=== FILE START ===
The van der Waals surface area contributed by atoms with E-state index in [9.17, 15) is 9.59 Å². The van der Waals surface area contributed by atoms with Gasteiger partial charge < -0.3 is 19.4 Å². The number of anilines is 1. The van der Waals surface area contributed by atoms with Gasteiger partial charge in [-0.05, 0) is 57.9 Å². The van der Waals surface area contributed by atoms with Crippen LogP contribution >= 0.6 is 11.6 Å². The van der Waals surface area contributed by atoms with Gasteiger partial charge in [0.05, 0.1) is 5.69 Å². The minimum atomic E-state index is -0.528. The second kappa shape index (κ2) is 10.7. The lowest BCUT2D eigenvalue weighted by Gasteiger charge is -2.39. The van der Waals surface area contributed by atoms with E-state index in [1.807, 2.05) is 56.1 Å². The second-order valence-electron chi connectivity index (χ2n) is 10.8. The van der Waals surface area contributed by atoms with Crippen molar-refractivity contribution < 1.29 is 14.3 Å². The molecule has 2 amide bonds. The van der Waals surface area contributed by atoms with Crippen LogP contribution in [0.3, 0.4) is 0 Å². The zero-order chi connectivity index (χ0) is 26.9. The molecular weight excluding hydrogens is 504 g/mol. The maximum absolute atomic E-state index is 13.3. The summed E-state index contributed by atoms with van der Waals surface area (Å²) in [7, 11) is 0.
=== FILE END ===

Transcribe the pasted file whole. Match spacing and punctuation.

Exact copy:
The van der Waals surface area contributed by atoms with E-state index in [9.17, 15) is 9.59 Å². The van der Waals surface area contributed by atoms with Gasteiger partial charge < -0.3 is 19.4 Å². The number of anilines is 1. The van der Waals surface area contributed by atoms with Gasteiger partial charge in [-0.05, 0) is 57.9 Å². The van der Waals surface area contributed by atoms with Crippen LogP contribution >= 0.6 is 11.6 Å². The van der Waals surface area contributed by atoms with Gasteiger partial charge in [0.05, 0.1) is 5.69 Å². The minimum atomic E-state index is -0.528. The second kappa shape index (κ2) is 10.7. The lowest BCUT2D eigenvalue weighted by Gasteiger charge is -2.39. The van der Waals surface area contributed by atoms with E-state index in [1.807, 2.05) is 56.1 Å². The second-order valence-electron chi connectivity index (χ2n) is 10.8. The van der Waals surface area contributed by atoms with Crippen molar-refractivity contribution < 1.29 is 14.3 Å². The molecule has 2 amide bonds. The van der Waals surface area contributed by atoms with Crippen LogP contribution in [0.3, 0.4) is 0 Å². The zero-order chi connectivity index (χ0) is 26.9. The molecular weight excluding hydrogens is 504 g/mol. The maximum absolute atomic E-state index is 13.3. The summed E-state index contributed by atoms with van der Waals surface area (Å²) in [7, 11) is 0.